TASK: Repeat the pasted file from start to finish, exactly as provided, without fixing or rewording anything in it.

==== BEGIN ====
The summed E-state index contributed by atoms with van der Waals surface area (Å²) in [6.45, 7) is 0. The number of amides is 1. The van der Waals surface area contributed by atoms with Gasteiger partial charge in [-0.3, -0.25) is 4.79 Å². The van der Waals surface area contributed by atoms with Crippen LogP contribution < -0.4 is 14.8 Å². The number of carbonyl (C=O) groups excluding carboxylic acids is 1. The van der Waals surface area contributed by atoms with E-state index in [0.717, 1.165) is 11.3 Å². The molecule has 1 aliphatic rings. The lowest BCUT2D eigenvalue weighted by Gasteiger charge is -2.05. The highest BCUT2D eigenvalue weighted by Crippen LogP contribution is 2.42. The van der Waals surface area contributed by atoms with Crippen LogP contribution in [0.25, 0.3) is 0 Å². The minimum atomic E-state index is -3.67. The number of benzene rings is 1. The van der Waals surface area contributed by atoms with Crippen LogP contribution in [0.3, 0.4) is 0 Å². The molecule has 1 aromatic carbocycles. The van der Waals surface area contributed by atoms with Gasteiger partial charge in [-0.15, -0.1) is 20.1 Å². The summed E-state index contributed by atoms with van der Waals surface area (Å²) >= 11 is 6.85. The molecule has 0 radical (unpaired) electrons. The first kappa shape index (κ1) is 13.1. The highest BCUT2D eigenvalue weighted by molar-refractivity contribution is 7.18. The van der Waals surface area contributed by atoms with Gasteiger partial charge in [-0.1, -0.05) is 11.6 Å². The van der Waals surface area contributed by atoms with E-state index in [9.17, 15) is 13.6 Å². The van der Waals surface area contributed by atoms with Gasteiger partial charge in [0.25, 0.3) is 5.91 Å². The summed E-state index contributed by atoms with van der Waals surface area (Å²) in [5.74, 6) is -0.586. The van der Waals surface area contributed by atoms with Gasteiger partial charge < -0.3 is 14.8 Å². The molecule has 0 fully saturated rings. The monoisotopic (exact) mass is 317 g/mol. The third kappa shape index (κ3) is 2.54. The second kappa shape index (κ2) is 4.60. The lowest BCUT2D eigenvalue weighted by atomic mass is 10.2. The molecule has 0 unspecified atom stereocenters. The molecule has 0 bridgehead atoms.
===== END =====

The summed E-state index contributed by atoms with van der Waals surface area (Å²) in [6.45, 7) is 0. The number of amides is 1. The van der Waals surface area contributed by atoms with Gasteiger partial charge in [-0.3, -0.25) is 4.79 Å². The van der Waals surface area contributed by atoms with Crippen LogP contribution < -0.4 is 14.8 Å². The number of carbonyl (C=O) groups excluding carboxylic acids is 1. The van der Waals surface area contributed by atoms with E-state index in [0.717, 1.165) is 11.3 Å². The molecule has 1 aliphatic rings. The lowest BCUT2D eigenvalue weighted by Gasteiger charge is -2.05. The highest BCUT2D eigenvalue weighted by Crippen LogP contribution is 2.42. The van der Waals surface area contributed by atoms with Crippen LogP contribution in [0.25, 0.3) is 0 Å². The minimum atomic E-state index is -3.67. The number of benzene rings is 1. The van der Waals surface area contributed by atoms with Crippen LogP contribution in [0.3, 0.4) is 0 Å². The molecule has 1 aromatic carbocycles. The van der Waals surface area contributed by atoms with Gasteiger partial charge in [-0.15, -0.1) is 20.1 Å². The summed E-state index contributed by atoms with van der Waals surface area (Å²) >= 11 is 6.85. The molecule has 0 radical (unpaired) electrons. The first kappa shape index (κ1) is 13.1. The highest BCUT2D eigenvalue weighted by molar-refractivity contribution is 7.18. The van der Waals surface area contributed by atoms with Gasteiger partial charge in [-0.1, -0.05) is 11.6 Å². The van der Waals surface area contributed by atoms with E-state index in [9.17, 15) is 13.6 Å². The van der Waals surface area contributed by atoms with Gasteiger partial charge in [0.25, 0.3) is 5.91 Å². The summed E-state index contributed by atoms with van der Waals surface area (Å²) in [5.74, 6) is -0.586. The van der Waals surface area contributed by atoms with Gasteiger partial charge < -0.3 is 14.8 Å². The molecule has 0 fully saturated rings. The monoisotopic (exact) mass is 317 g/mol. The third kappa shape index (κ3) is 2.54. The second kappa shape index (κ2) is 4.60. The lowest BCUT2D eigenvalue weighted by atomic mass is 10.2. The molecule has 0 unspecified atom stereocenters. The molecule has 0 bridgehead atoms.